The appeal of “free-from” products is clear, but Canadian consumers are somewhat wary of the claims as well. A significant six in 10 consumers who buy free-from food and drink say they are healthier to eat or drink, and a slightly smaller percentage agree that fewer ingredients in a product mean it is healthier. But nearly two-thirds also say free-from foods are an excuse for companies to charge more for products, and a larger portion agree that many free-from foods are a short-term fad.

This suggests juice manufacturers need to be selective about the free-from claims they make, ensuring those claims stick to the most relevant issues to the category, lest brands be perceived as over-claiming or jumping on the latest ingredient-scare bandwagon.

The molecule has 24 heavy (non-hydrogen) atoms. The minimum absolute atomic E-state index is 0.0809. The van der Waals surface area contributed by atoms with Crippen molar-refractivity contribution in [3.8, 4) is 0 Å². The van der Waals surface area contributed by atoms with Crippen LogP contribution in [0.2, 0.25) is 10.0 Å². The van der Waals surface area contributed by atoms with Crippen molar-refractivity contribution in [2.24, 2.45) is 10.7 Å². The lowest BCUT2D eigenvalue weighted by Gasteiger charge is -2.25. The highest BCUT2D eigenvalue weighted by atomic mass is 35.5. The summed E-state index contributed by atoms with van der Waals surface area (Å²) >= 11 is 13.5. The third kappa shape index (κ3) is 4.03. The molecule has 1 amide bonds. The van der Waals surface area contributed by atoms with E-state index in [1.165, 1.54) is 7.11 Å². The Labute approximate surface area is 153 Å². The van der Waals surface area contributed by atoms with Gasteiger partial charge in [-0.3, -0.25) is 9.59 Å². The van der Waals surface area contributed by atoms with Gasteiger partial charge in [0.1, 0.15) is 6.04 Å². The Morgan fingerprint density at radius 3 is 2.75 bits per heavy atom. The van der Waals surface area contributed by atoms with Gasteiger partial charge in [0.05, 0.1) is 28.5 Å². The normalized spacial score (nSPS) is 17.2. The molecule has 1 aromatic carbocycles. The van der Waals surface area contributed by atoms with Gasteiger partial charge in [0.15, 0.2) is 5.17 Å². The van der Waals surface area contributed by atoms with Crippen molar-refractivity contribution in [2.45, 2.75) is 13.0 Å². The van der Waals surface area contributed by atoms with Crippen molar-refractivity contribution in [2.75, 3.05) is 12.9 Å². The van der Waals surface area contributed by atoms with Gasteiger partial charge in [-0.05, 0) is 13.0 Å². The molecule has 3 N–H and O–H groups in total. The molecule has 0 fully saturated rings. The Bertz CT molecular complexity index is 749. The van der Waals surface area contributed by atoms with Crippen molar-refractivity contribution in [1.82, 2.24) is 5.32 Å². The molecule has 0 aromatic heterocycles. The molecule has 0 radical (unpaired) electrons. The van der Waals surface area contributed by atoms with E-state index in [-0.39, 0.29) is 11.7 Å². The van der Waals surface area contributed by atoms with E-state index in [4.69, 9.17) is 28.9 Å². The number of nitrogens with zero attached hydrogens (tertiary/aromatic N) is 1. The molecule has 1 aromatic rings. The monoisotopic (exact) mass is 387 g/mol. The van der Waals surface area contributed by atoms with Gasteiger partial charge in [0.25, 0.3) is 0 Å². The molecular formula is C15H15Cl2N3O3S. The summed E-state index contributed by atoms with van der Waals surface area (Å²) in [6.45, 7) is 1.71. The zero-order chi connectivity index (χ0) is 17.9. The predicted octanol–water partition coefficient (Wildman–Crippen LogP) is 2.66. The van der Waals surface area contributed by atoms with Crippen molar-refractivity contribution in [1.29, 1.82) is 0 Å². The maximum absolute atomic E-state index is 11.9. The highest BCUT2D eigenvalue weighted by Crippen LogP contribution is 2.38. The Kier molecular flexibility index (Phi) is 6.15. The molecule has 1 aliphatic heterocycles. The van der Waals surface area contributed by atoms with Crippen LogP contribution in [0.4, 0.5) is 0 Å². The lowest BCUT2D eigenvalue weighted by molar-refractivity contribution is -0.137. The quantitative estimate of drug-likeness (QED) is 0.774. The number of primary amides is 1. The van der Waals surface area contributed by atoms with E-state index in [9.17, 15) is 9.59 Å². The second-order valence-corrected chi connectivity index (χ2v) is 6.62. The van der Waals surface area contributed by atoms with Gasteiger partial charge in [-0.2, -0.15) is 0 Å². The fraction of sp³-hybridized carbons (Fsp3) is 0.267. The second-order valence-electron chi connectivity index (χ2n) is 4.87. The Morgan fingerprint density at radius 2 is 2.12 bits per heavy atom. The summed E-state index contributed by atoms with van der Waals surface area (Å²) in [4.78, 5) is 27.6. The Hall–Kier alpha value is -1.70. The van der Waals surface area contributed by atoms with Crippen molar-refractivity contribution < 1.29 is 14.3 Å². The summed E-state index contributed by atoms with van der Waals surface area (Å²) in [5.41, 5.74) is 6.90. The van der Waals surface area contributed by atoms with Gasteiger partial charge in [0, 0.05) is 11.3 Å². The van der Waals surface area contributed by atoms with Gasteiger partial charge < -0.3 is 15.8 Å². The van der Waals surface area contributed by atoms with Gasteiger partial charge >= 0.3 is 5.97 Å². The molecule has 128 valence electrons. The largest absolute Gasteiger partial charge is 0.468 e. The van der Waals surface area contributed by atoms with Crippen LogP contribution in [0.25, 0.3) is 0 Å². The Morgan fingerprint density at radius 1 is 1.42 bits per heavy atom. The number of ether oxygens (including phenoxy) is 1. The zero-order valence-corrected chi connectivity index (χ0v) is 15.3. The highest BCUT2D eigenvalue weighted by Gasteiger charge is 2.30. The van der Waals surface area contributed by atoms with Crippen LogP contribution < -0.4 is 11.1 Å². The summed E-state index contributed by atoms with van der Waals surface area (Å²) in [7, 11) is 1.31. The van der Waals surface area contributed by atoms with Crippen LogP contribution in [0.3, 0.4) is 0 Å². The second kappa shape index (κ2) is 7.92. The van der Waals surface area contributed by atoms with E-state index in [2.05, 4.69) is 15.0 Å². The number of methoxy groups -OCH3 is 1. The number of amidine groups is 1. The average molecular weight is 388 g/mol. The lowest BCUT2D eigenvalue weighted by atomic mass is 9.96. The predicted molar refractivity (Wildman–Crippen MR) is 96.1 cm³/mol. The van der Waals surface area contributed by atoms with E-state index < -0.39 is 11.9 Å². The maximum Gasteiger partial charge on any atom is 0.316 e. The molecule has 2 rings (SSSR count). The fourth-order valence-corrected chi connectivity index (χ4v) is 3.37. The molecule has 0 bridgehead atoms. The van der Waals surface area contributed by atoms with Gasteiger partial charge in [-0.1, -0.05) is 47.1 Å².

As noted earlier, a significant percentage of free-from consumers in Canada also agree that they are more interested in foods that are fortified with healthy ingredients than they are in foods that exclude unhealthy ingredients. These dual desires will challenge product developers to seek out ingredients with inherent health benefits that will allow them to simultaneously appeal to consumers’ free-from preferences and their desire for functional benefits.

Juice drinks in Canada are not immune to concerns about food and drink ingredients – from sugars to preservatives to GMOs – which will challenge what has already been a difficult growth environment. The increasing use of GMO-free claims in the neighbouring U.S. market suggests this could be an important untapped focus area in the future. So-called superfood ingredients could offer a way for juice manufacturers to meet the consumer desire for functionality, while maintaining the short, recognizable ingredient lists that have come to symbolize “free-from” or “clean label” products.


Sarah Theodore is Research Manager, Food and Drink at Mintel